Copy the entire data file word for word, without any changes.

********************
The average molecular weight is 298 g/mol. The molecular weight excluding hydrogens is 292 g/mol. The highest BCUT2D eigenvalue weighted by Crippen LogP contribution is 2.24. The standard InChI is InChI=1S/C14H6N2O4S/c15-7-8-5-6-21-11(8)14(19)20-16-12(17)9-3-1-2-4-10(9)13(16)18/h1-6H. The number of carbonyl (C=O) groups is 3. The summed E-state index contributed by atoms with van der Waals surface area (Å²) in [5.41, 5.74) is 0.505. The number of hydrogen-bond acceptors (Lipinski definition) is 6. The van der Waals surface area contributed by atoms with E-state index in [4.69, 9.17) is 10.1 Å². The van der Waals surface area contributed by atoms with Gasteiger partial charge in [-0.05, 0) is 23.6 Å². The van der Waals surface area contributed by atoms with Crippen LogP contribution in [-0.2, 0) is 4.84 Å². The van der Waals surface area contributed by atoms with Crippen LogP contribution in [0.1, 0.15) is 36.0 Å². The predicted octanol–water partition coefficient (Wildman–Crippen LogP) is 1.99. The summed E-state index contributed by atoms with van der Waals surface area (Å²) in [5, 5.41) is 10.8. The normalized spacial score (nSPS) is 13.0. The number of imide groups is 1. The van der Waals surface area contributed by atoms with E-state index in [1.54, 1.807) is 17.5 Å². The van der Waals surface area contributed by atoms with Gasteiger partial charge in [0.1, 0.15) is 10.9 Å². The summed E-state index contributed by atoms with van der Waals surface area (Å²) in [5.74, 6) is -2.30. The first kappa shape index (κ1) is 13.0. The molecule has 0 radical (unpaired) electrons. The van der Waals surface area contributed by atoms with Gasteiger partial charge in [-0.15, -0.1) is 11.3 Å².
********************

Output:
The average molecular weight is 298 g/mol. The molecular weight excluding hydrogens is 292 g/mol. The highest BCUT2D eigenvalue weighted by Crippen LogP contribution is 2.24. The standard InChI is InChI=1S/C14H6N2O4S/c15-7-8-5-6-21-11(8)14(19)20-16-12(17)9-3-1-2-4-10(9)13(16)18/h1-6H. The number of carbonyl (C=O) groups is 3. The summed E-state index contributed by atoms with van der Waals surface area (Å²) in [5.41, 5.74) is 0.505. The number of hydrogen-bond acceptors (Lipinski definition) is 6. The van der Waals surface area contributed by atoms with E-state index in [4.69, 9.17) is 10.1 Å². The van der Waals surface area contributed by atoms with Gasteiger partial charge in [-0.05, 0) is 23.6 Å². The van der Waals surface area contributed by atoms with Crippen LogP contribution in [-0.2, 0) is 4.84 Å². The van der Waals surface area contributed by atoms with Crippen LogP contribution in [0.1, 0.15) is 36.0 Å². The predicted octanol–water partition coefficient (Wildman–Crippen LogP) is 1.99. The summed E-state index contributed by atoms with van der Waals surface area (Å²) in [5, 5.41) is 10.8. The normalized spacial score (nSPS) is 13.0. The number of imide groups is 1. The van der Waals surface area contributed by atoms with E-state index in [1.54, 1.807) is 17.5 Å². The van der Waals surface area contributed by atoms with Gasteiger partial charge in [0.1, 0.15) is 10.9 Å². The summed E-state index contributed by atoms with van der Waals surface area (Å²) in [5.74, 6) is -2.30. The first kappa shape index (κ1) is 13.0. The molecule has 0 radical (unpaired) electrons. The van der Waals surface area contributed by atoms with Gasteiger partial charge in [-0.15, -0.1) is 11.3 Å².